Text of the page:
The federal government has released its latest evaluation on the country's status, 26 years after reunification. Leaders are worried about rising xenophobia and lagging economic progress in the east.
In a report on the Status of German Unity released by the cabinet on Wednesday, leaders expressed concern about the increasing incidents of anti-immigrant and right-wing attacks, especially in eastern states that were part of the former German Democratic Republic.
Presenting the report, Social Democrat Iris Gleicke said she was "very upset" with the development. Right-wing attacks were now being carried out from the ranks of normal citizens or accepted by them. She said she expected the federal government and state and district administrations to "act decisively."
The document said that xenophobia, right-wing extremism and intolerance could lead to destroying all chances for increasing immigration in a region where the dwindling population could benefit from immigrants. It also expressed concern that the former East German states, other than Berlin, had the lowest ratio of foreigners compared to their western counterparts. This proved that anti-migrant violence was not because of a high proportion of refugees.
According to a report by Germany's domestic intelligence agency, there was an average of 10.5 extremist attacks for a million people in the western states. Eastern states like Mecklenburg-West Pomerania showed 58.7 attacks for a million people, followed by 51.9 in Brandenburg and 49.6 in Saxony.
"We East Germans have to take the matter into our own hands and decide whether we want to protect our cities and villages or leave them to the brown nightmare," Gleicke said, referring to the brown uniforms worn during the Nazi regime. People were obliged to not look away when people or refugee shelters were being attacked, she added.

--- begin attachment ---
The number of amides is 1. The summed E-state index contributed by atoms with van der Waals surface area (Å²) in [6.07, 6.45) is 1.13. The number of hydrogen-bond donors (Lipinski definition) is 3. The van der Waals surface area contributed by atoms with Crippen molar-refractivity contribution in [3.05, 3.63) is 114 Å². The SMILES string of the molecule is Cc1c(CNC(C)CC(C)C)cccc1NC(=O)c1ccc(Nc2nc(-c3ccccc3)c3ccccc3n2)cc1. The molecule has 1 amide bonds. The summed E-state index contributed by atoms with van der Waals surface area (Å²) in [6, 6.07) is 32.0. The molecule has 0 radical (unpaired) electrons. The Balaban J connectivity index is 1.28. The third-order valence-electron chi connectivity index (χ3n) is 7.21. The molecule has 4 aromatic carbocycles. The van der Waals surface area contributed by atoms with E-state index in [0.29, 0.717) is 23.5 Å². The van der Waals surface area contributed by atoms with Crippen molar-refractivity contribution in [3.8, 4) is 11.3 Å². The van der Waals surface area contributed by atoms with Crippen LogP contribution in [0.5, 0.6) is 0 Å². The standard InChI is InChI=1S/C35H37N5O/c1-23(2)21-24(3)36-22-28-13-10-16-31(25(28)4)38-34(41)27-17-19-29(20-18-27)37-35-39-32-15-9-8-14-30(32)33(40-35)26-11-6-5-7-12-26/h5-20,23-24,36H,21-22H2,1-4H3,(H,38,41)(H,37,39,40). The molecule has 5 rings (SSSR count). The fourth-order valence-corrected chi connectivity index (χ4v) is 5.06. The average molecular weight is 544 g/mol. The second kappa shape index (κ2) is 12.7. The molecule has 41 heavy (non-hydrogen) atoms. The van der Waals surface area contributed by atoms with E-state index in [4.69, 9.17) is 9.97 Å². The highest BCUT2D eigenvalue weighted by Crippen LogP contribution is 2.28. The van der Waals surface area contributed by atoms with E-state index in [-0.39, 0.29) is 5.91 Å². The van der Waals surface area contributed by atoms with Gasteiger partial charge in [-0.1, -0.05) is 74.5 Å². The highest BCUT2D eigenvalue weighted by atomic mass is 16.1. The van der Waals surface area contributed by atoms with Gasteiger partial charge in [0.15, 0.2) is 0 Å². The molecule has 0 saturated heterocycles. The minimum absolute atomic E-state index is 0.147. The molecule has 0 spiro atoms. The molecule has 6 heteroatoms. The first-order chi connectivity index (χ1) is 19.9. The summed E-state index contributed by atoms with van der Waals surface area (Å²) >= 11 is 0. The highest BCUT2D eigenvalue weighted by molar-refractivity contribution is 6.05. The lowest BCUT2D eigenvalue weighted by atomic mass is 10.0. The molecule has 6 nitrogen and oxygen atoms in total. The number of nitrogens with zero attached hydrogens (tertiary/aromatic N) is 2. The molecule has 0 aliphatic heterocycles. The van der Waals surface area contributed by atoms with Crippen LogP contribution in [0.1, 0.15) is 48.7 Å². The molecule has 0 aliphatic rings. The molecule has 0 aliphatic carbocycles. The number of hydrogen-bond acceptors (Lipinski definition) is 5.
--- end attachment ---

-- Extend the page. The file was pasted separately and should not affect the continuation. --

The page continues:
Migrants essential for development
The report said the eastern part of Germany was catching up with its western half when it came to economic development and regional governments were doing a good job in training employees and improving the quality of life and the environment. However, compared to northern, southern and western Germany, the region still lagged behind in terms of economic performance, income, health and life expectancy.
The migration of skilled foreigners and EU citizens into the east would therefore help stabilize the decline in the number of people and offset the effect of an increasingly ageing population. A majority of refugees in Germany were under 30 years old and could therefore be trained for jobs. However, the eastern states needed to develop a richer culture of welcoming foreigners if they wanted a better future, the report said.
Many East Germans, especially those with advanced skill sets, left their hometowns to look for more lucrative opportunities in the west after reunification in 1990. Consequently, the population in these areas declined. Neo-Nazi groups sprouted in several states, including Mecklenburg-West Pomerania and Saxony, home to the neo-Nazi group National Socialist Underground (NSU).
Of late, these groups have used terror attacks and the influx of refugees to highlight the failure of the government and gain public support. In 2014, members of PEGIDA (Patriotic Europeans against the Islamization of the West) began marches in the Saxon town of Dresden to protest what they perceived as the rising influence of Muslims. Mainstream political parties like Alternative for Germany (AfD) have also used these arguments to attract voters in regional elections.
Attacks on refugee shelters and asylum shelters have been on the rise across Germany after the country opened its borders to over one million migrants last year - mostly from the conflict-ridden Middle East and Africa. Nearly 1,050 cases of arson on refugee homes were registered in 2015. This year, the figures have already crossed 700 until now, according to the Federal Police Office.
mg/msh/blc (AFP, KNA, epd)